Men Should Add Impact Exercise for Strong Bones

New findings in the Journal of Strength and Conditioning Research suggest high-impact exercise, like running, helps keep bones strong in men. Scientists studied 42 athletic men, ages 19 to 45, and discovered running yielded bigger benefits for bone density than strengthen training, both runners and weight-lifters had higher bone density than road cyclists, weight-lifters had strong bones due to bigger muscles, but runners had even stronger bones, regardless of muscle size; Reuters reports.

In January, another study on cyclists showed despite having less body fat and more muscle, bike-riders had weaker bones and were 2.5 to 3 times more likely to develop osteoporosis. Researchers recommended adding running or weight-training. Not a bad idea, because in the U.S. the lifetime rate of bone fracture is 40% in 50-year-old women and over 13% in men, with 300,000 hip fractures each year.

Time for some shameless marketing! Strong bones need strong muscles. Muscles strength is directly related to bone density and in Dr. Fuhrman’s DVD Osteoporosis Protection for Life he demonstrates a bunch of bone-building exercises you can do at home and it’s a lot cheaper than a gym membership!

Flickr: jeremyh21

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Comments (10) Read through and enter the discussion with the form at the end
Steve - March 16, 2009 10:35 AM

Hi Gerry
It's interesting that there seems to be a lot of benefit to the "impact". There would be a lot of force when the foot hits the ground. Typically we are taught to minimize impact, I guess we need an optimum amount actually.

Half kidding, perhaps instead of buying expensive running shoes and running a lot, maybe just run barefoot in the park for a few minutes.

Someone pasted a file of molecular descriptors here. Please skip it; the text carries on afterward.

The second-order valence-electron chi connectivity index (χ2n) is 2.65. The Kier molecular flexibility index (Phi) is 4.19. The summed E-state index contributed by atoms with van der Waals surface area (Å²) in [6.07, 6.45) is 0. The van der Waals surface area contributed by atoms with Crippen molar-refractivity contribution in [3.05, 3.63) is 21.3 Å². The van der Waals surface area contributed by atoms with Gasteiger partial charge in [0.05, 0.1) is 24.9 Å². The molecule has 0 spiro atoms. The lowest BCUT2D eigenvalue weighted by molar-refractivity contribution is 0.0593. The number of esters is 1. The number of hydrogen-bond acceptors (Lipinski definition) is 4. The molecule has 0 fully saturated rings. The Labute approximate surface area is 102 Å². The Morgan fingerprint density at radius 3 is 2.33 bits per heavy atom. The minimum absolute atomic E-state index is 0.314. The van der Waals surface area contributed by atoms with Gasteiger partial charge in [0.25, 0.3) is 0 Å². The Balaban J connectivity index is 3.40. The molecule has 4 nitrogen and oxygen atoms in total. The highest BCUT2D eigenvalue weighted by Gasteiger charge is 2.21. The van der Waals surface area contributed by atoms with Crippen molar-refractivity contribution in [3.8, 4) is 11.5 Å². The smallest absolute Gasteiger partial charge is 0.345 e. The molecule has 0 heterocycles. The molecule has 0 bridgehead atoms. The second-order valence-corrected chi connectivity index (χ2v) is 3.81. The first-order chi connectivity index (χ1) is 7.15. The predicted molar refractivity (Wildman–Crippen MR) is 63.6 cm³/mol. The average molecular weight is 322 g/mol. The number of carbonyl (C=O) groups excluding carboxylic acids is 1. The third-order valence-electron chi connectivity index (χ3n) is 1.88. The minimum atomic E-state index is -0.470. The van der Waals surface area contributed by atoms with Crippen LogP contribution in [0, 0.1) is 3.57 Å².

Presumably punching a heavy bag and/or doing explosive pushups would help arm bone density (I suspect running is not effective there).

Cheers, Steve

Heidi - March 16, 2009 12:51 PM

so, is this limited to men? I would assume the same goes for women.

Also, I find it confusing. For joint health avoid a lot of impact, for bone health impact is good. How do you strike a happy medium here?

Gerry Pugliese - March 16, 2009 12:56 PM

Hey Heidi-

Yup, same goes for women. Did you read the link about Dr. Fuhrman's DVD?

As for the other part, let me check with Dr. Fuhrman. That's a good question.


Gerry Pugliese - March 16, 2009 5:17 PM

Hey Heidi-

I just checked with Dr. Fuhrman and he said that's a myth and things like jumping, skipping and hopping are great for joint and bone health and only a person with degenerative joint disease should avoid impact exercises.


Heidi - March 16, 2009 5:18 PM

Thanks - Will be interested to see what he says.

Yes, I did go back and read the link. I see he included women.

I do medical transcription and hear doctors telling patients to lose weight to take stress off their joints. I also see one of Dr. Fuhrman's recommendations is to wear a weighted vest to help prevent osteoporosis. So yes, I am confused and would be thrilled to get an explaination.

Joel Fuhrman, MD - March 16, 2009 5:54 PM

Being significantly overweight adds stress to degenerate the joint capsule. Wearing a weighted vest when you are slim with 8 – 15 pounds for a few hours a day is not the same thing as being obese with 50 – 150 extra pounds on your knees and back all day long.

Heidi - March 16, 2009 6:04 PM

That makes sense - thank you.

Sara - March 16, 2009 8:31 PM

Don't forget the jumping exercises in the video.

Travis - July 10, 2009 3:34 AM

I always knew running is a beneficial exercise not only it uses all body parts but it is actually a FUN thing to do as compared with the long boring cardio in bicycle or treadmills...

Abs Diet Plan - February 21, 2010 5:47 PM

I think it's a case of cycling being extremely low impact as opposed to high impact activities such as running or weight lifting which actually increase the bones density by increasing the mineral deposits within the bone.

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